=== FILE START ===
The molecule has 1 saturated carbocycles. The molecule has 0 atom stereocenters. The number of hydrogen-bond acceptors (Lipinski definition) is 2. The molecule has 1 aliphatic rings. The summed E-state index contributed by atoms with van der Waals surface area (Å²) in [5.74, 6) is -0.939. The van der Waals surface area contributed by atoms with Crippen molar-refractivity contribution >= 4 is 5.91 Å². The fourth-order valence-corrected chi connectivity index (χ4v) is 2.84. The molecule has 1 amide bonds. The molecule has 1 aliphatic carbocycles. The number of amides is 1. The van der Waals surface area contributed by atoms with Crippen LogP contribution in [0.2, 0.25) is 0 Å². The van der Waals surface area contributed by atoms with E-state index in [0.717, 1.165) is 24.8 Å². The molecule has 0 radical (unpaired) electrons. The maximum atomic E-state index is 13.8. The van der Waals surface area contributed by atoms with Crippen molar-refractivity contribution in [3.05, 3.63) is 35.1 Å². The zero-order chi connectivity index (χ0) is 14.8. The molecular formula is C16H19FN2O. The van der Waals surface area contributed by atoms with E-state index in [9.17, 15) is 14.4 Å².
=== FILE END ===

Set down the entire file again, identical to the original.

The molecule has 1 saturated carbocycles. The molecule has 0 atom stereocenters. The number of hydrogen-bond acceptors (Lipinski definition) is 2. The molecule has 1 aliphatic rings. The summed E-state index contributed by atoms with van der Waals surface area (Å²) in [5.74, 6) is -0.939. The van der Waals surface area contributed by atoms with Crippen molar-refractivity contribution >= 4 is 5.91 Å². The fourth-order valence-corrected chi connectivity index (χ4v) is 2.84. The molecule has 1 amide bonds. The molecule has 1 aliphatic carbocycles. The number of amides is 1. The van der Waals surface area contributed by atoms with Crippen LogP contribution in [0.2, 0.25) is 0 Å². The van der Waals surface area contributed by atoms with E-state index in [0.717, 1.165) is 24.8 Å². The molecule has 0 radical (unpaired) electrons. The maximum atomic E-state index is 13.8. The van der Waals surface area contributed by atoms with Crippen molar-refractivity contribution in [3.05, 3.63) is 35.1 Å². The zero-order chi connectivity index (χ0) is 14.8. The molecular formula is C16H19FN2O. The van der Waals surface area contributed by atoms with E-state index in [9.17, 15) is 14.4 Å².